“All he was worried about was that he was supposed to be in the show that night. Even when they explained the risk of infection becoming systemic – not to mention the orangutan’s pain – Berosini wanted to delay. Couldn't he bring him back, Berosini insisted, on one of the nights the show was ‘dark,’ as they say here in sin city.”
They finally convinced Berosini that it wasn’t in his interest to let the problem get worse, and they successfully removed the tooth. So, all’s well that ends well, right?
“What bothered me was that – for one thing – that orangutan had to be in terrible pain. How long had it been going on? I know sometimes with animals it is hard to know…” but Berosini was acting in character for many entertainment trainers. “This ass was more worried about making the animal perform. He wasn’t concerned with the orangutan’s comfort or well-being,” Jane discovered. Berosini was able to ignore the needs of his cute moneymakers because they were silent.
(BTW, after Berosini was caught on tape beating his orangutans, he was eventually driven out of business by PETA and others. “I'm glad his career was destroyed,” Jane says.)
In Serving a Life Sentence: for your viewing pleasure, primate experts explain why chimps – and orangutans – suffer in silence:
“… Many trainers rely heavily on physical domination and fear to ensure constant attention and compliance from their performers-in-training. Eyewitness accounts have documented the fact that some trainers pummel chimpanzees with their own fists, beat them with hammers, metal rods, and mop handles. Electric devices also may be used to shock them into submission. This calculated abuse turns the chimpanzees into fearful individuals who will pay attention and cooperate if only to avoid further abuse."
The degree of abuse may differ. I am reasonably sure that my chimp trainer father never used electricity on the chimps at the Detroit Zoo. He did enough with his fists and belt to get submissive and cooperative silence from the young souls – human and reportedly chimps as well – under his control.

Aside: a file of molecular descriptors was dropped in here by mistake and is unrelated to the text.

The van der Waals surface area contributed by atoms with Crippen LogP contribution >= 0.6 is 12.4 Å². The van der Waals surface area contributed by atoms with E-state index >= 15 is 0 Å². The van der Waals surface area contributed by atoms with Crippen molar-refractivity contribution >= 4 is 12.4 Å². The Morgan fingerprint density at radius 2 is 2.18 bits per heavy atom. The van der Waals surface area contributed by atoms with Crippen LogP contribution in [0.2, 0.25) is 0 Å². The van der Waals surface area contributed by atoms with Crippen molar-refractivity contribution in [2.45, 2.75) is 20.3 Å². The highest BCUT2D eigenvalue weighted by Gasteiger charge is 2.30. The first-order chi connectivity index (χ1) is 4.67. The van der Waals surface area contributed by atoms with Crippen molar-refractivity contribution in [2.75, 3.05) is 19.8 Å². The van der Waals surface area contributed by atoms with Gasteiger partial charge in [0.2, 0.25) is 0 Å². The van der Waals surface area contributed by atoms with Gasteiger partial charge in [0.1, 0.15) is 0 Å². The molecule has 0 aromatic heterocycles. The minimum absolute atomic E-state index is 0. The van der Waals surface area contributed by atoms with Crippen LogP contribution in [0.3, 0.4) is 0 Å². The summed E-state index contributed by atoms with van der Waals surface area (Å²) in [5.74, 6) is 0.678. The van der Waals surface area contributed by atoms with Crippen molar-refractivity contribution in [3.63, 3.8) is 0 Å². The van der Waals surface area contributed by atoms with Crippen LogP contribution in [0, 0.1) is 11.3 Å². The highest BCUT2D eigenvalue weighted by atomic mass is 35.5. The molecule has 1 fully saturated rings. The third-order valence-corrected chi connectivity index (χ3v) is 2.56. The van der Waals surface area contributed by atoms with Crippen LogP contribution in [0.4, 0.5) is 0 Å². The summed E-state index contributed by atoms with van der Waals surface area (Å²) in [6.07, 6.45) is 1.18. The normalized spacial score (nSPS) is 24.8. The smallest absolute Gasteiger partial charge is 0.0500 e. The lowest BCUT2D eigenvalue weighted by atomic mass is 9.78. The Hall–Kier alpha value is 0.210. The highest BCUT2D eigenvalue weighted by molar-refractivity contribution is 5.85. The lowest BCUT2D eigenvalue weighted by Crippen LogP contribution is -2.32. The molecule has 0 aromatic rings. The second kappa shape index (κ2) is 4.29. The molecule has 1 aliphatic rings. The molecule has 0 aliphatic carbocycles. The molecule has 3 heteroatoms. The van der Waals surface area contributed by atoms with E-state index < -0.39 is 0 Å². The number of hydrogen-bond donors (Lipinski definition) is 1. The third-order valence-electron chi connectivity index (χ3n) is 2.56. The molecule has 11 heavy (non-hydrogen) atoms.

Seeing an orangutan in pain gave Jane her "aha" moment. Have you heard the silence yet?

Tuesday, March 1, 2011

Looking back... and forward

My dad, Art Brown, was a Detroit Zoo chimptrainer
from 1948 to 1964.
Last week, Shawn Thompson, author of Intimate Ape, wrote a blog about my earliest memories of my dad and the chimps he trained at the Detroit Zoo. Reading A Daughter's Dark Tale of Abuse at the Zoo Chimp Show was a difficult step for me, but the support I received from friends -- and strangers! -- made it easier to bear. It hasn't been a big dream of mine, after all, to tell the darkest secrets of abuse and my dad's violent suicide.

Once I was able to step outside of my private fears, however, I heard important questions from Shawn's readers. What happened to Mike, the zoo chimp that was sent to the space program? Haven't conditions improved for chimps in entertainment? And more...

The reaction to Shawn's blog posting convinced me to explore the history -- both my personal history and the larger societal history -- of chimps in captivity. And then, going beyond the history, maybe we can have a conversation about present conditions and future aspirations.

Hopefully, zoos and entertainment venues will work with me and open their records, so we can approach the issues collaboratively. But even if they don't, there must be people who want to share information. I invite you to give me your thoughts. If you know someone who grew up close to entertainment chimps in the 1940s and 50s (and 60s and 70s), ask them to contact me at

Let's start a new thread of conversation, that can hopefully lead to a new life for the chimpanzees living today.